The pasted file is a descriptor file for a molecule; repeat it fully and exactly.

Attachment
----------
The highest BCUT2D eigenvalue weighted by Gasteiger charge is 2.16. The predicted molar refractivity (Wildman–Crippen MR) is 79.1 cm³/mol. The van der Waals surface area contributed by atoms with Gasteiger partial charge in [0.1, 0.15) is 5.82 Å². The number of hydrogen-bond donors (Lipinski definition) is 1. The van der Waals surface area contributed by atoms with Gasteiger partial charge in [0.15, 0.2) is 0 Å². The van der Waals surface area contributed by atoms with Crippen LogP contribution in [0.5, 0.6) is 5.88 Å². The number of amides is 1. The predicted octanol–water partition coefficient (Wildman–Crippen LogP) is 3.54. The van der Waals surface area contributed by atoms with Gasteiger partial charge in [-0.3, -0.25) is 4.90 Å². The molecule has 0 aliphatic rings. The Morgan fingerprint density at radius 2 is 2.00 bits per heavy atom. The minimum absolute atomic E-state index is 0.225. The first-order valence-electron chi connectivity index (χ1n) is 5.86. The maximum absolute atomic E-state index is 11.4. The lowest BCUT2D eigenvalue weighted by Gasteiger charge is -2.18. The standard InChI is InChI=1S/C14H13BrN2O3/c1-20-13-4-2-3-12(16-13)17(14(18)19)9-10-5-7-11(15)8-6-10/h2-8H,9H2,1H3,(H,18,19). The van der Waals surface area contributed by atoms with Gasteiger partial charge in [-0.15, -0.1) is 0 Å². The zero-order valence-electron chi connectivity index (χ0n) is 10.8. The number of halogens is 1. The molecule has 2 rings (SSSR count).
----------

The highest BCUT2D eigenvalue weighted by Gasteiger charge is 2.16. The predicted molar refractivity (Wildman–Crippen MR) is 79.1 cm³/mol. The van der Waals surface area contributed by atoms with Gasteiger partial charge in [0.1, 0.15) is 5.82 Å². The number of hydrogen-bond donors (Lipinski definition) is 1. The van der Waals surface area contributed by atoms with Gasteiger partial charge in [0.15, 0.2) is 0 Å². The van der Waals surface area contributed by atoms with Crippen LogP contribution in [0.5, 0.6) is 5.88 Å². The number of amides is 1. The predicted octanol–water partition coefficient (Wildman–Crippen LogP) is 3.54. The van der Waals surface area contributed by atoms with Gasteiger partial charge in [-0.3, -0.25) is 4.90 Å². The molecule has 0 aliphatic rings. The Morgan fingerprint density at radius 2 is 2.00 bits per heavy atom. The minimum absolute atomic E-state index is 0.225. The first-order valence-electron chi connectivity index (χ1n) is 5.86. The maximum absolute atomic E-state index is 11.4. The lowest BCUT2D eigenvalue weighted by Gasteiger charge is -2.18. The standard InChI is InChI=1S/C14H13BrN2O3/c1-20-13-4-2-3-12(16-13)17(14(18)19)9-10-5-7-11(15)8-6-10/h2-8H,9H2,1H3,(H,18,19). The van der Waals surface area contributed by atoms with Gasteiger partial charge in [-0.15, -0.1) is 0 Å². The zero-order valence-electron chi connectivity index (χ0n) is 10.8. The number of halogens is 1. The molecule has 2 rings (SSSR count).